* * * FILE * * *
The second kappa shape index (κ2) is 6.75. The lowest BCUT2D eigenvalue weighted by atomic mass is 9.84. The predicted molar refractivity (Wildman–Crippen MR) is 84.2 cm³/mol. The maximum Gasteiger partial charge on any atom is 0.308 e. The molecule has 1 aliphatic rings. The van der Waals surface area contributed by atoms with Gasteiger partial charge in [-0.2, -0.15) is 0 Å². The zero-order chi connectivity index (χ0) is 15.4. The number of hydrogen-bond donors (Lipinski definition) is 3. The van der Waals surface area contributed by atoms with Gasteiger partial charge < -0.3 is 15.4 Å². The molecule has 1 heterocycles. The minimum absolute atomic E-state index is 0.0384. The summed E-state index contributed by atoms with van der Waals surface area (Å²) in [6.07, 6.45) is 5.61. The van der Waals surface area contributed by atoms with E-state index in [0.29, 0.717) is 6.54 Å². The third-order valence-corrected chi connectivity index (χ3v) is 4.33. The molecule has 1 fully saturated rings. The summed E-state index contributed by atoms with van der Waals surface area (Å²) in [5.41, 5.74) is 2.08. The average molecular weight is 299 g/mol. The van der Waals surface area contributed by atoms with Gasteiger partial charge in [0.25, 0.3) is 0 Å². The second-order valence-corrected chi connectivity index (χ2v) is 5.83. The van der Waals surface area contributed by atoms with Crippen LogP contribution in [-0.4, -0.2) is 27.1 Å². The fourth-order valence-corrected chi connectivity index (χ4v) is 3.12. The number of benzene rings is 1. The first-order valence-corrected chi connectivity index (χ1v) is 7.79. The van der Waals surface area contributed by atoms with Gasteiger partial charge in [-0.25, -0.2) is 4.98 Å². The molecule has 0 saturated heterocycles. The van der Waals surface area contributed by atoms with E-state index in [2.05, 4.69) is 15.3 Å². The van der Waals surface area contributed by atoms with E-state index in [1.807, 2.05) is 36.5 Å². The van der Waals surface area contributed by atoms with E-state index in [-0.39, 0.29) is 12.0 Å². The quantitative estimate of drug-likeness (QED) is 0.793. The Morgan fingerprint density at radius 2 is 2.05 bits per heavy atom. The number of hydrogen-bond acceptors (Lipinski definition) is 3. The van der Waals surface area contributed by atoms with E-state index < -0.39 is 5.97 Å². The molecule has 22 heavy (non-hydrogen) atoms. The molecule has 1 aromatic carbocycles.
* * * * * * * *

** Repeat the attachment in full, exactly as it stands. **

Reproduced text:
The second kappa shape index (κ2) is 6.75. The lowest BCUT2D eigenvalue weighted by atomic mass is 9.84. The predicted molar refractivity (Wildman–Crippen MR) is 84.2 cm³/mol. The maximum Gasteiger partial charge on any atom is 0.308 e. The molecule has 1 aliphatic rings. The van der Waals surface area contributed by atoms with Gasteiger partial charge in [-0.2, -0.15) is 0 Å². The zero-order chi connectivity index (χ0) is 15.4. The number of hydrogen-bond donors (Lipinski definition) is 3. The van der Waals surface area contributed by atoms with Gasteiger partial charge < -0.3 is 15.4 Å². The molecule has 1 heterocycles. The minimum absolute atomic E-state index is 0.0384. The summed E-state index contributed by atoms with van der Waals surface area (Å²) in [6.07, 6.45) is 5.61. The van der Waals surface area contributed by atoms with E-state index in [0.29, 0.717) is 6.54 Å². The third-order valence-corrected chi connectivity index (χ3v) is 4.33. The molecule has 1 fully saturated rings. The summed E-state index contributed by atoms with van der Waals surface area (Å²) in [5.41, 5.74) is 2.08. The average molecular weight is 299 g/mol. The van der Waals surface area contributed by atoms with Gasteiger partial charge in [0.25, 0.3) is 0 Å². The second-order valence-corrected chi connectivity index (χ2v) is 5.83. The van der Waals surface area contributed by atoms with Crippen LogP contribution in [-0.4, -0.2) is 27.1 Å². The fourth-order valence-corrected chi connectivity index (χ4v) is 3.12. The number of benzene rings is 1. The first-order valence-corrected chi connectivity index (χ1v) is 7.79. The van der Waals surface area contributed by atoms with Gasteiger partial charge in [-0.25, -0.2) is 4.98 Å². The molecule has 0 saturated heterocycles. The van der Waals surface area contributed by atoms with E-state index in [2.05, 4.69) is 15.3 Å². The van der Waals surface area contributed by atoms with E-state index in [1.807, 2.05) is 36.5 Å². The van der Waals surface area contributed by atoms with E-state index in [-0.39, 0.29) is 12.0 Å². The quantitative estimate of drug-likeness (QED) is 0.793. The Morgan fingerprint density at radius 2 is 2.05 bits per heavy atom. The number of hydrogen-bond acceptors (Lipinski definition) is 3. The van der Waals surface area contributed by atoms with E-state index < -0.39 is 5.97 Å². The molecule has 22 heavy (non-hydrogen) atoms. The molecule has 1 aromatic carbocycles.